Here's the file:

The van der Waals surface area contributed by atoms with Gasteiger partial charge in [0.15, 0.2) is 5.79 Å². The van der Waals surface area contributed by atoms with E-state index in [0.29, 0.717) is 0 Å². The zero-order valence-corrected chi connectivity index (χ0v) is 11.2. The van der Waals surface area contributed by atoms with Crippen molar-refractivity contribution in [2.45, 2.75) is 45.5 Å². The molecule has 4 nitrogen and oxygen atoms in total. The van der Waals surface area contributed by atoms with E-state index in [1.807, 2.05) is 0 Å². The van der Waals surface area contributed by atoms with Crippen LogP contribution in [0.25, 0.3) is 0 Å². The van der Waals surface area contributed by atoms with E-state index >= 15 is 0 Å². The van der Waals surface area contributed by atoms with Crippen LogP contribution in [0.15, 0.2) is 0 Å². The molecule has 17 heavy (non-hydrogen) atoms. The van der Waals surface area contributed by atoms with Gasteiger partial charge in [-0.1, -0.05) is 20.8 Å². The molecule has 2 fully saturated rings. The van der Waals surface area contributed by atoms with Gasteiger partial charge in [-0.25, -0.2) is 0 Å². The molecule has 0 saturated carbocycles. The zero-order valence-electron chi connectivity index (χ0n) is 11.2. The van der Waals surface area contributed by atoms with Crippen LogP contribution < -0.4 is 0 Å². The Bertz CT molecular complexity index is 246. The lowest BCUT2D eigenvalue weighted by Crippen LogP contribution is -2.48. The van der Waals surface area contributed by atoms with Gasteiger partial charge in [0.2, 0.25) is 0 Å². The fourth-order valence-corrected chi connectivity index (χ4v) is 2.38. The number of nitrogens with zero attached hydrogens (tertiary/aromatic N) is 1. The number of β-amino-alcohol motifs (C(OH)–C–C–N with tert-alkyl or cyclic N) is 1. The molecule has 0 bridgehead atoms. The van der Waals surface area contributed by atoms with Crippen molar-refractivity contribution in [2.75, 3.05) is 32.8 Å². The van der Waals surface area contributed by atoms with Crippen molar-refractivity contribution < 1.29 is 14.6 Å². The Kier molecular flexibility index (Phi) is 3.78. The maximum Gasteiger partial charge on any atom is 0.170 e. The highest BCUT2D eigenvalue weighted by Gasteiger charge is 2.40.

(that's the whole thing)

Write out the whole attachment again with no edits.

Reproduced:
The van der Waals surface area contributed by atoms with Gasteiger partial charge in [0.15, 0.2) is 5.79 Å². The van der Waals surface area contributed by atoms with E-state index in [0.29, 0.717) is 0 Å². The zero-order valence-corrected chi connectivity index (χ0v) is 11.2. The van der Waals surface area contributed by atoms with Crippen molar-refractivity contribution in [2.45, 2.75) is 45.5 Å². The molecule has 4 nitrogen and oxygen atoms in total. The van der Waals surface area contributed by atoms with E-state index in [1.807, 2.05) is 0 Å². The van der Waals surface area contributed by atoms with Crippen LogP contribution in [0.25, 0.3) is 0 Å². The van der Waals surface area contributed by atoms with E-state index >= 15 is 0 Å². The van der Waals surface area contributed by atoms with Crippen LogP contribution in [0.15, 0.2) is 0 Å². The molecule has 17 heavy (non-hydrogen) atoms. The van der Waals surface area contributed by atoms with Gasteiger partial charge in [-0.1, -0.05) is 20.8 Å². The molecule has 2 fully saturated rings. The van der Waals surface area contributed by atoms with Gasteiger partial charge in [-0.25, -0.2) is 0 Å². The molecule has 0 saturated carbocycles. The zero-order valence-electron chi connectivity index (χ0n) is 11.2. The van der Waals surface area contributed by atoms with Crippen LogP contribution < -0.4 is 0 Å². The Bertz CT molecular complexity index is 246. The lowest BCUT2D eigenvalue weighted by Crippen LogP contribution is -2.48. The van der Waals surface area contributed by atoms with Gasteiger partial charge in [0.2, 0.25) is 0 Å². The fourth-order valence-corrected chi connectivity index (χ4v) is 2.38. The number of nitrogens with zero attached hydrogens (tertiary/aromatic N) is 1. The number of β-amino-alcohol motifs (C(OH)–C–C–N with tert-alkyl or cyclic N) is 1. The molecule has 0 bridgehead atoms. The van der Waals surface area contributed by atoms with Crippen molar-refractivity contribution in [2.75, 3.05) is 32.8 Å². The van der Waals surface area contributed by atoms with Crippen molar-refractivity contribution < 1.29 is 14.6 Å². The Kier molecular flexibility index (Phi) is 3.78. The maximum Gasteiger partial charge on any atom is 0.170 e. The highest BCUT2D eigenvalue weighted by Gasteiger charge is 2.40.